Minato Mirai is the new urban centre of Yokohama, built along the water front I imagine it would be the perfect place for a cool breeze during a humid Tokyo summer, being winter when we visited it was freezing so remember a scarf! We visited several of the shopping centers, the highlight obviously being Landmark Plaza as it is home to a Pokemon Centre. The Red Brick Warehouse was also an interesting visit due to its design, it used to serve the port but has since been refurbished into a shopping centre. Next to the bay is the famous Cosmo World, a small amusement park with a ferris wheel that contributes to the famous skyline of Yokohama.

We somehow unintentionally ended up at the Mitsubishi Minatomirai Industrial Museum? It was honestly more exciting than it sounds, so if you accidentally end up there give it a chance. We sadly missed out on the Cup Noodles Museum which is on my list for my next visit to Yokohama.


After a long hiatus I’ve decided for the sake of my sanity to take baby steps towards picking up my camera again this year, or at least reflect back on the gigabytes of photos in storage. Photography was my first love but in an attempt to become a grown up I made a realistic decision to go back to university after my photomedia degree. The result of working full-time and studying information science via correspondence has left my camera unused for the better part of the past 12 months. Which when I think about it is quite sad. I was one of those people who truly had a passion for something in life, I can only hope that I haven’t lost it.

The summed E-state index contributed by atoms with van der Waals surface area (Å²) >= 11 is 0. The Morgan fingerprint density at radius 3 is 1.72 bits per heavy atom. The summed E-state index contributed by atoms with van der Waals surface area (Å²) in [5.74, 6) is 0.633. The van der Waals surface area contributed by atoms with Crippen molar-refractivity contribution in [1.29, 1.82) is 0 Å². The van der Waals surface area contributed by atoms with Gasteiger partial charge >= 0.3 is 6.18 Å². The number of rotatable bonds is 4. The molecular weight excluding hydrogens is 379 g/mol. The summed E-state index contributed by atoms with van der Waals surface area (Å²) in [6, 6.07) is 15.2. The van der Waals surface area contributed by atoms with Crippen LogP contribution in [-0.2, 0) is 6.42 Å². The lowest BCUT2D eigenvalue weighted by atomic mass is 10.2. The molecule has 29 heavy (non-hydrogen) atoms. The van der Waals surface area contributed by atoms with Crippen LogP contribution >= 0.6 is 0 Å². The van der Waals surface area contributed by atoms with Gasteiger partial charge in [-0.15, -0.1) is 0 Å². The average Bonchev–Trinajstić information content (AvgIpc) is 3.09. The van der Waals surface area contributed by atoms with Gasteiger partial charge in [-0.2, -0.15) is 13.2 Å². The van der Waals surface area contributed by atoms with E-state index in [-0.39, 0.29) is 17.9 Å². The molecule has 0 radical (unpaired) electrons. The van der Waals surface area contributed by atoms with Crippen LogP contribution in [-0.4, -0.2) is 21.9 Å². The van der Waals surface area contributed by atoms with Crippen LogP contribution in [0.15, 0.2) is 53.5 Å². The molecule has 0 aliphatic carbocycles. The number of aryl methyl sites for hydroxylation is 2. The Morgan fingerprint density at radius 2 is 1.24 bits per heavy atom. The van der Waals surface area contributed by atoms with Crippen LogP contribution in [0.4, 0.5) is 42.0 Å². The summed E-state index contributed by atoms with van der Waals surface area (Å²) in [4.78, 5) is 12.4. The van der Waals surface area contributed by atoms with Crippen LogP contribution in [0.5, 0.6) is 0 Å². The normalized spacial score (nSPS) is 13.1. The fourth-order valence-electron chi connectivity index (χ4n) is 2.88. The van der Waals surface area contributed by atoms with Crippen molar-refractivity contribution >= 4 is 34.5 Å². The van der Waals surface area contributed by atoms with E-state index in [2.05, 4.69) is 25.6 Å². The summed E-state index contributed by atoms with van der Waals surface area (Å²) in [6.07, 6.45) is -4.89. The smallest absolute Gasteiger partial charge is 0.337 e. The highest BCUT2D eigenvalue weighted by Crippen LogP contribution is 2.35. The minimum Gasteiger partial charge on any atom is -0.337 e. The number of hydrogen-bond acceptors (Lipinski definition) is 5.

Sitting down and editing photos was once therapy for me. The process of manipulating something you had captured to create something was soothing, and it made me feel as though I had accomplished something. Perhaps I stopped because I didn’t need therapy anymore. I suppose like many before me I’m going to refuse the notion that I can only be creative while depressed.

While I may not have time to plan shoots or create ‘art’ as I once did, there is nothing stopping me from picking up my camera and taking it through life, in hope that it will encourage me to see the interesting in everyday life, which really has become rather dull lately.